Manhattan view Looking West in an Empty Room, Abelardo Morrell

Today’s post is the seventh of my fortnight (oops, missed a few days, let’s go for a number rather than a date) fourteen postcard posts, where I draw a card at random from my big box of them and try to say what I think about it. Here’s the rest of them.
Morell is using a pinhole in a blacked-out room to project what is happening in the wider world on to the walls of a room. This is the most basic of optical technology – the first camera obscura at the Observatory in Greenwich was built in the 17th century – but in Morell’s photos it gives magical results, like a fairytale queen’s mirror.   I can’t look at these pictures without wanting to tape up my windows and give this a go – or at least I couldn’t before I read that each of these photos are exposed for 8 hours to allow for this degree of sharpness.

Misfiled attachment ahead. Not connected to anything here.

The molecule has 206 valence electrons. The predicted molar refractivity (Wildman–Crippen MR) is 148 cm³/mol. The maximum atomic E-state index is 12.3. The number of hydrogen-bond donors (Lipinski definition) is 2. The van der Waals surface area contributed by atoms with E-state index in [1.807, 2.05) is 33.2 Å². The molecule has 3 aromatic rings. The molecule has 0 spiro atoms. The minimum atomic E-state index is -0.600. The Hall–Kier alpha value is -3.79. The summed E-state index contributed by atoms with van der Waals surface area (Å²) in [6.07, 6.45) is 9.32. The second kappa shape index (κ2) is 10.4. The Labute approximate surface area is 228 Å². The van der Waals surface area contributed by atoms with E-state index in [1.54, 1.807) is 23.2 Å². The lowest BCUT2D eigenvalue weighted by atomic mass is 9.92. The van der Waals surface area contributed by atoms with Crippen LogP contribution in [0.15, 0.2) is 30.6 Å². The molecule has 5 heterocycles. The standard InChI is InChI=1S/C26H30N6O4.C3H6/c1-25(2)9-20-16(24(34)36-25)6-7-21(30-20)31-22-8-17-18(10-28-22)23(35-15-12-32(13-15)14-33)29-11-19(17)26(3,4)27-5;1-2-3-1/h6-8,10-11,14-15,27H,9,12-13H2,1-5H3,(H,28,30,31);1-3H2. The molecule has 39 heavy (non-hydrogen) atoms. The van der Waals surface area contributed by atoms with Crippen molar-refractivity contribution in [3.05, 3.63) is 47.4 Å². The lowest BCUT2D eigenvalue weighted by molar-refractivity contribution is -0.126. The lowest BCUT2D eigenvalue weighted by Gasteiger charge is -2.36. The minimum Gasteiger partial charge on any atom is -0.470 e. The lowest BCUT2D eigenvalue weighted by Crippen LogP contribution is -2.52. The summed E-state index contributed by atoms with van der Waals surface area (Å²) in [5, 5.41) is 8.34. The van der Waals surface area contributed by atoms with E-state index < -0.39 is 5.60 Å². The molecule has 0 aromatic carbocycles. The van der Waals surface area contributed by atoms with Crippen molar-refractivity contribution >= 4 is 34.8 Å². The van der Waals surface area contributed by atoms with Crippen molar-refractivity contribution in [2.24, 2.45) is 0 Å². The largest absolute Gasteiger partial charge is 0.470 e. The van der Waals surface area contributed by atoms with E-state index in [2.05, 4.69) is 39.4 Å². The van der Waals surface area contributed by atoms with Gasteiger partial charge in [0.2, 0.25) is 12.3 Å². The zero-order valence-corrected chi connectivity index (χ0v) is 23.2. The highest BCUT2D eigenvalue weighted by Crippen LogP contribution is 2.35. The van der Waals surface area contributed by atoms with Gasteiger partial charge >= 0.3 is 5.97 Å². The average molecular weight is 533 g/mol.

See how Manhattan has been folded, 14 years before Inception. The ladder suggests we could climb from the sky up – or down? – to the roofs. There’s something to do with recursion here, too: here is the world reflected in a camera, caught in another camera, and I suppose each reproduction of this photograph adds another layer. But before I thought about any of this, I loved the mystery of this picture and its skycraper stalactites.

This postcard came from an exhibition at the Fox Talbot Museum in Lacock, Wiltshire: if you do find yourself in the Cotswolds, it’s worth seeing if they have an something on.


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